Friday, June 3, 2011

Natural Cures for Radiation?

Whenever there is a nuclear, biological or chemical (NBC) scare people break out the natural or holistic treatments to protect themselves and loved ones. Some of the natural treatments have some scientific basis which may produce statistically significant results, most don't. From a total lay point of view, I want to look at the logic.

With Fukushima, I have only really looked at the most common radioactive isotopes in the fallout. Since I am not there, I look at things rather coldly. I am more concerned with the increased real risk and economic damage. Nuclear energy so far have proven to be pretty safe, but situations like Fukushima have a low probability of happening and the degree of damage has various level of probabilities. Following Fukushima, there have been plenty of inaccurate reports, most appear to be due to poor translations and inaccurate conversion of the confusing units of radiation levels. One was a report that spinach in one area of Japan tested over the limit of 2000 Becquerel per kilogram. The actual limit on foods like spinach is 500 becquerel per kilogram. That sounded odd, so I did some checking and 2000 Bq/kg is not really that far fetched compared to the UK limit of 1000 Bq/kg for meat.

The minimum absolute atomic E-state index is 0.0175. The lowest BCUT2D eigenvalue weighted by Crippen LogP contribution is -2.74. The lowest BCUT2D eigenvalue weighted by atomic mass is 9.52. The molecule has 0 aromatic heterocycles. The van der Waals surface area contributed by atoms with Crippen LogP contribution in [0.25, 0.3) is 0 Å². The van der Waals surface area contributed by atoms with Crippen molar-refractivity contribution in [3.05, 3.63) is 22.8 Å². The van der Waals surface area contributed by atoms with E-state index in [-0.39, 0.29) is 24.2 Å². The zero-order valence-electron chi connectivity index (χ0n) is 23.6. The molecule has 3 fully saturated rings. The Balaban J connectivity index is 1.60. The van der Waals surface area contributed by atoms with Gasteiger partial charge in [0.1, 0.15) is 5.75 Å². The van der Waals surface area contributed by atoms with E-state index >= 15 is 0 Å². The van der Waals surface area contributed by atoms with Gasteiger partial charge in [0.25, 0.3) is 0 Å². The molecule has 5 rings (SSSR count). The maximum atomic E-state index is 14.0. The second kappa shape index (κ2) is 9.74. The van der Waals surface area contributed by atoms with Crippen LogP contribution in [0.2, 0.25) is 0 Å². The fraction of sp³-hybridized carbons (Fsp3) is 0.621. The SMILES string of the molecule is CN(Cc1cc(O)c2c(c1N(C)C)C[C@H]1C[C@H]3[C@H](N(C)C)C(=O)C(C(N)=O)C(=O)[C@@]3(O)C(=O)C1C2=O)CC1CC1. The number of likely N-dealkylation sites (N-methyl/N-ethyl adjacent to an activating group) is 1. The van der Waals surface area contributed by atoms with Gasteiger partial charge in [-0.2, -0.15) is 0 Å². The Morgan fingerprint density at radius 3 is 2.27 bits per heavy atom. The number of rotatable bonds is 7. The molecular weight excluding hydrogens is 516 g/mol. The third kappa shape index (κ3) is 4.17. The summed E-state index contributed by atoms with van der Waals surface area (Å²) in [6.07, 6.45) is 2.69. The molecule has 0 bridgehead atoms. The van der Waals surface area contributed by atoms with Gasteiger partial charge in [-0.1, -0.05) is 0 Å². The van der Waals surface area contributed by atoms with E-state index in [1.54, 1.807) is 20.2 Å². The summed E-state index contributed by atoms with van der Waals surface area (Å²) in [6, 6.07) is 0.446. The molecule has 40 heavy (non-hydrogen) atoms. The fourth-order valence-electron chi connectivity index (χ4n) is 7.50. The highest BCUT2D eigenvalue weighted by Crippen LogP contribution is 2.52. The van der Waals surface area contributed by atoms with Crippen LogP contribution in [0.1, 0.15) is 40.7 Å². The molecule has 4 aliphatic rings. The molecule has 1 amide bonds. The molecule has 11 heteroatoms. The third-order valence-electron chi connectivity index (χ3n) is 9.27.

When food contamination or fallout exposure is at or below the limits set by a government they should be safe, i.e. no probable statistically significant health risk. 2000 Bq/kg meets that assumption depending on manner or methods used. It is getting pretty close to the gray area when competing methods begin to diverge.

Statistically significant isn't all that well understood by the public. Any risk from accidental radiation fallout is significant in their opinion despite the fact that being 10% over weight has a greater probability of harm than 2000 Bq/kg of radiation in your hamburger may have.

Combating Radiation Poisoning is one of many websites that have tips to reduce your radiation damage with natural means. Some of the treatments produce desired results, but do they by combating radiation or reducing other risk factors?

The Macrobiotic diet is a big one. The story behind this one starts with a doctor at a hospital one mile away from ground zero of the WWII Nagasaki blast saving all his patients from radiation poisoning. One mile is very close to the blast. But the terrain of Nagasaki protected some areas from the initial blast, so that part is believable. The items in the diet are very unique to the Western world, but probably not all that unusual for the area. The combination of items in the diet are given credit for the survival of the patients. One of the interesting foods was Hokkaido pumpkin, which is a winter squash as best as I can determine.